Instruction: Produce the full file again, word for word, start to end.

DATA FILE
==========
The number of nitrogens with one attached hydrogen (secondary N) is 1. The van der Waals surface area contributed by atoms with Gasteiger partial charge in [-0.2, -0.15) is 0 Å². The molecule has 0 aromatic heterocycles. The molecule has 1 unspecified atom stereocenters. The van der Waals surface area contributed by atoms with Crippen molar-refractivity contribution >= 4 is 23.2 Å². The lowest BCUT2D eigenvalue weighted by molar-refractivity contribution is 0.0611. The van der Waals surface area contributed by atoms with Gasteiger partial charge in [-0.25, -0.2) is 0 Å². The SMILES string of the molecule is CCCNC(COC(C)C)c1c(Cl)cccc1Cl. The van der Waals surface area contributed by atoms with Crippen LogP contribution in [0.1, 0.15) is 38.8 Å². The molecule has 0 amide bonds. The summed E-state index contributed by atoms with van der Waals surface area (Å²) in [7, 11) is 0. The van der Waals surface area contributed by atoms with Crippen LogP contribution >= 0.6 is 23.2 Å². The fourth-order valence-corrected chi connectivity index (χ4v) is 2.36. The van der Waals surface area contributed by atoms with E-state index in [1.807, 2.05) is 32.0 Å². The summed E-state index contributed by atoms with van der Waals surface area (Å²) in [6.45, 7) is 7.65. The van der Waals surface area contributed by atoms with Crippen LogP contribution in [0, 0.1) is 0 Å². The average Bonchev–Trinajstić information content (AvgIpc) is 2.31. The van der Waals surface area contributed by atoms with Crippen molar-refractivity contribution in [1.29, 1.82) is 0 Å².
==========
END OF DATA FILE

The number of nitrogens with one attached hydrogen (secondary N) is 1. The van der Waals surface area contributed by atoms with Gasteiger partial charge in [-0.2, -0.15) is 0 Å². The molecule has 0 aromatic heterocycles. The molecule has 1 unspecified atom stereocenters. The van der Waals surface area contributed by atoms with Crippen molar-refractivity contribution >= 4 is 23.2 Å². The lowest BCUT2D eigenvalue weighted by molar-refractivity contribution is 0.0611. The van der Waals surface area contributed by atoms with Gasteiger partial charge in [-0.25, -0.2) is 0 Å². The SMILES string of the molecule is CCCNC(COC(C)C)c1c(Cl)cccc1Cl. The van der Waals surface area contributed by atoms with Crippen LogP contribution in [0.1, 0.15) is 38.8 Å². The molecule has 0 amide bonds. The summed E-state index contributed by atoms with van der Waals surface area (Å²) in [7, 11) is 0. The van der Waals surface area contributed by atoms with Crippen LogP contribution >= 0.6 is 23.2 Å². The fourth-order valence-corrected chi connectivity index (χ4v) is 2.36. The van der Waals surface area contributed by atoms with E-state index in [1.807, 2.05) is 32.0 Å². The summed E-state index contributed by atoms with van der Waals surface area (Å²) in [6.45, 7) is 7.65. The van der Waals surface area contributed by atoms with Crippen LogP contribution in [0, 0.1) is 0 Å². The average Bonchev–Trinajstić information content (AvgIpc) is 2.31. The van der Waals surface area contributed by atoms with Crippen molar-refractivity contribution in [1.29, 1.82) is 0 Å².